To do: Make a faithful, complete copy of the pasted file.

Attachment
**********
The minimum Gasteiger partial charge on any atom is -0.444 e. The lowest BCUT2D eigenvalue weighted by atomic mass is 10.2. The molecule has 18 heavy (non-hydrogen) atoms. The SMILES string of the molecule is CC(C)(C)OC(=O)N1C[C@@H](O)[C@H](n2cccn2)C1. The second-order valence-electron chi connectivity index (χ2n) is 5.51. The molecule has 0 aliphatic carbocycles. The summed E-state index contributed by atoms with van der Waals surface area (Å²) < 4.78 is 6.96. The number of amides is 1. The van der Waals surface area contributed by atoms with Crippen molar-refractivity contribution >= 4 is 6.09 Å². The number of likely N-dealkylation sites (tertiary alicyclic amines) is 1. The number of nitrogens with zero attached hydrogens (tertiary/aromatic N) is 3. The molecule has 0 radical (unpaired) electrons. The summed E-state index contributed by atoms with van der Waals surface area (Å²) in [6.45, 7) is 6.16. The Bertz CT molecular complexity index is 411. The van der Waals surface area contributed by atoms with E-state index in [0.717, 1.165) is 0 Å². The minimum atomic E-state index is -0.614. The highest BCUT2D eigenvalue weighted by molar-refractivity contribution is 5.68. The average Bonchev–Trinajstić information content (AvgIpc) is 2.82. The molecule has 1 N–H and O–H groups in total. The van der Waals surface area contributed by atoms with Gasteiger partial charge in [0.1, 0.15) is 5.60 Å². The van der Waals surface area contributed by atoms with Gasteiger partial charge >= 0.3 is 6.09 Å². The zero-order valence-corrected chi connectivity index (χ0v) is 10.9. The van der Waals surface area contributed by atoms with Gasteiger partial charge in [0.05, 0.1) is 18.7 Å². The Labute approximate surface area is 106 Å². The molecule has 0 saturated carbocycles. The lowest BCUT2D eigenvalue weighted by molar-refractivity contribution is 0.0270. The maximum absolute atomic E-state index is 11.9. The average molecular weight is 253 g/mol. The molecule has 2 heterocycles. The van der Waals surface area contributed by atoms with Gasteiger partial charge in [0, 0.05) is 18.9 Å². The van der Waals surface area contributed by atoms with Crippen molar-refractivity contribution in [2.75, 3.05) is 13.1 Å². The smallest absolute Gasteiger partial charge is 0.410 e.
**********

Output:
The minimum Gasteiger partial charge on any atom is -0.444 e. The lowest BCUT2D eigenvalue weighted by atomic mass is 10.2. The molecule has 18 heavy (non-hydrogen) atoms. The SMILES string of the molecule is CC(C)(C)OC(=O)N1C[C@@H](O)[C@H](n2cccn2)C1. The second-order valence-electron chi connectivity index (χ2n) is 5.51. The molecule has 0 aliphatic carbocycles. The summed E-state index contributed by atoms with van der Waals surface area (Å²) < 4.78 is 6.96. The number of amides is 1. The van der Waals surface area contributed by atoms with Crippen molar-refractivity contribution >= 4 is 6.09 Å². The number of likely N-dealkylation sites (tertiary alicyclic amines) is 1. The number of nitrogens with zero attached hydrogens (tertiary/aromatic N) is 3. The molecule has 0 radical (unpaired) electrons. The summed E-state index contributed by atoms with van der Waals surface area (Å²) in [6.45, 7) is 6.16. The Bertz CT molecular complexity index is 411. The van der Waals surface area contributed by atoms with E-state index in [0.717, 1.165) is 0 Å². The minimum atomic E-state index is -0.614. The highest BCUT2D eigenvalue weighted by molar-refractivity contribution is 5.68. The average Bonchev–Trinajstić information content (AvgIpc) is 2.82. The molecule has 1 N–H and O–H groups in total. The van der Waals surface area contributed by atoms with Gasteiger partial charge in [0.1, 0.15) is 5.60 Å². The van der Waals surface area contributed by atoms with Gasteiger partial charge >= 0.3 is 6.09 Å². The zero-order valence-corrected chi connectivity index (χ0v) is 10.9. The van der Waals surface area contributed by atoms with Gasteiger partial charge in [0.05, 0.1) is 18.7 Å². The Labute approximate surface area is 106 Å². The molecule has 0 saturated carbocycles. The lowest BCUT2D eigenvalue weighted by molar-refractivity contribution is 0.0270. The maximum absolute atomic E-state index is 11.9. The average molecular weight is 253 g/mol. The molecule has 2 heterocycles. The van der Waals surface area contributed by atoms with Gasteiger partial charge in [0, 0.05) is 18.9 Å². The van der Waals surface area contributed by atoms with Crippen molar-refractivity contribution in [2.75, 3.05) is 13.1 Å². The smallest absolute Gasteiger partial charge is 0.410 e.